CAIRO — U.S. Defense Secretary Lloyd Austin said Wednesday that America’s defense partnership with Egypt is an “essential pillar” of Washington’s commitment to the Middle East.
Austin made the remark on Twitter after touching down in Cairo on the latest leg of his Middle East tour. He was greeted by senior Egyptian military officials at the Cairo airport.
After landing, Austin held talks with Egyptian President Abdel Fattah el-Sissi and other high-ranking officials.
According to a statement issued by Egypt’s presidential spokesperson, el-Sissi and Austin discussed various issues, including military cooperation and surging violence in the Palestinian territories. Few further details about the meeting were given.
Austin was expected to depart Cairo for Israel later Wednesday. His previous stops on the tour included Jordan and Iraq. He was in Baghdad on Tuesday on an unannounced visit, days before the 20th anniversary of the U.S.-led invasion that ousted Saddam Hussein.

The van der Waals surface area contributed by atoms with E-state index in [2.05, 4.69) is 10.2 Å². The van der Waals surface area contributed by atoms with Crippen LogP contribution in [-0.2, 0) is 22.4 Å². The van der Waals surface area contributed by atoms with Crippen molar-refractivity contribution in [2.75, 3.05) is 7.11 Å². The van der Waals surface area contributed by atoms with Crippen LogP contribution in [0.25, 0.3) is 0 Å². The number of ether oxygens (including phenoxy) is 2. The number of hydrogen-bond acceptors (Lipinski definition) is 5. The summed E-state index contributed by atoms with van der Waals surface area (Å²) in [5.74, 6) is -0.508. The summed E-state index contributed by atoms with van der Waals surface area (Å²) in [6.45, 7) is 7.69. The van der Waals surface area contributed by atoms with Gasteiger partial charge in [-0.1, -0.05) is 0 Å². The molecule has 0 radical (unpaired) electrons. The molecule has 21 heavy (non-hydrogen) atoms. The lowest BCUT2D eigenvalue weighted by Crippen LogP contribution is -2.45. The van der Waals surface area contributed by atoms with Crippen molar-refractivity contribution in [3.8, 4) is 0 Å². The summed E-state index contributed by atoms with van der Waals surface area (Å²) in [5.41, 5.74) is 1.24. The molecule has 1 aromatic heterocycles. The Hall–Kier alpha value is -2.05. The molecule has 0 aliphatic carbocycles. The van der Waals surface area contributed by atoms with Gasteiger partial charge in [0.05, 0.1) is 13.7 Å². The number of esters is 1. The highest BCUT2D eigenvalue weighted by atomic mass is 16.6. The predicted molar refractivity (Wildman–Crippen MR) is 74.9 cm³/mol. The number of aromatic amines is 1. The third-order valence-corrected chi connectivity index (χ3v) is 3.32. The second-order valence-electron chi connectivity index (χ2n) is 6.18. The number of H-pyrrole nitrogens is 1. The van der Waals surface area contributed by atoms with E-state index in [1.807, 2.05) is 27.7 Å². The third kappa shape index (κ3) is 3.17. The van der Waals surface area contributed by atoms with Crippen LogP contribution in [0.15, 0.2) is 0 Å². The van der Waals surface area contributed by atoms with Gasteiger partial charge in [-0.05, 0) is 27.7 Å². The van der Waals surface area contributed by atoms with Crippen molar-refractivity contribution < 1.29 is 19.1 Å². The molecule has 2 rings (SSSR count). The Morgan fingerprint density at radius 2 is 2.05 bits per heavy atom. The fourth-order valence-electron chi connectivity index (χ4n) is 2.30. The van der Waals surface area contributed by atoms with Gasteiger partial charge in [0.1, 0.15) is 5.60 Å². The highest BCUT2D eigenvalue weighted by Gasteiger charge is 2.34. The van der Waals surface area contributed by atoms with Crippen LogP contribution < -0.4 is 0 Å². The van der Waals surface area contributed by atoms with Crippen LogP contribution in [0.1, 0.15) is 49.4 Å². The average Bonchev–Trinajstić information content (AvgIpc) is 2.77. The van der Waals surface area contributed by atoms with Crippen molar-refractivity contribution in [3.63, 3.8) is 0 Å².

Egypt is one of the largest recipients in the Mideast of American economic and military aid and an abiding U.S. ally in the region. But in recent years, U.S. lawmakers have sought to condition that aid on human rights improvements and reforms.
Since coming to power in 2013, el-Sissi’s government has overseen a wide-ranging crackdown on dissent, jailing thousands. Officials have targeted not only Islamist political opponents but also pro-democracy activists, journalists and online critics.
‘’The U.S.-Egypt defense partnership is an essential pillar of our commitment to this region,’’ Austin posted on Twitter. ‘’I’m here to strengthen our coordination on key issues and to pursue opportunities to deepen our long-standing bilateral partnership with Egypt.’’
Egypt has also played a key role in brokering numerous cease-fire agreements between Israeli and Palestinian leaders over recent years. Austin’s trip comes as violence has surged across the occupied West Bank to its highest levels in years. Austin was expected to meet with Israeli officials on Thursday.
Both the United States and Egypt are also currently engaged in cross-party talks seeking to end enduring political crises in neighboring Libya and Sudan.